Appendix C, p. 31.

The number of fugitive slaves, from all the States, as I learn from Mr. J . C. G. Kennedy, the intelligent superintendent of the census bureau, was, in the year 1850, 1,011, being about one to every 3,165, the entire number of slaves at that time being 3,200,864, a ratio of rather more than 1/30 of one per cent. This very small ratio was diminished in 1860. By the last census, the whole number of slaves in the United States was 3,949,557, and the number of escaping fugitives was 803, being a trifle over 1/50 of one per cent. Of these it is probable that much the greater part escaped to the places of refuge in the South, alluded to in the text. At all events, it is well known that escaping slaves, reclaimed in the free States, have in almost every instance been restored.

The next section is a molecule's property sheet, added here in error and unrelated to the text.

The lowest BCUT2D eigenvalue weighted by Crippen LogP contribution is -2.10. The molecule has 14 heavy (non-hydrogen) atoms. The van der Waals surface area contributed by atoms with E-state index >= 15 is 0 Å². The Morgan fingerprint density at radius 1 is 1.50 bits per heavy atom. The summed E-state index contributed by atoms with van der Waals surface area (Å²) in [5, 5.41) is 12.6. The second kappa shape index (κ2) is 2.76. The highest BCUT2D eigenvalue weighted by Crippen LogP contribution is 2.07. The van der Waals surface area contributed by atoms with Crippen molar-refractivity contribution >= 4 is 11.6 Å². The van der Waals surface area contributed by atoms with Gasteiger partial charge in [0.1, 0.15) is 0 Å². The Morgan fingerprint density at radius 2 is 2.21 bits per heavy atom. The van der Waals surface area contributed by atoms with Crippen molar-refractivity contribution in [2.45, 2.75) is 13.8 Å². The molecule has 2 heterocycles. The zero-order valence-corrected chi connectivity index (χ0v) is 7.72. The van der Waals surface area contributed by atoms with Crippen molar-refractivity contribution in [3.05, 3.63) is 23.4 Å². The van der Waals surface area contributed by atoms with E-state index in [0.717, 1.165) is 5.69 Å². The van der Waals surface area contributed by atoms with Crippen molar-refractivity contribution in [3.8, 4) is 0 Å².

There is usually some difficulty in reclaiming fugitives of any description, who have escaped to another jurisdiction. In most of the cases of fugitives from justice, which came under my cognizance as United States Minister in London, every conceivable difficulty was thrown in my way, and sometimes with success, by the counsel for the parties whose extradition was demanded under the Webster-Ashburton treaty. The French Ambassador told me, that he had made thirteen unsuccessful attempts to procure the surrender of fugitives from justice, under the extradition treaty between the two governments. The difficulty generally grew out of the difference of the jurisprudence of the two countries, in the definition of crimes, rules of evidence, and mode of procedure.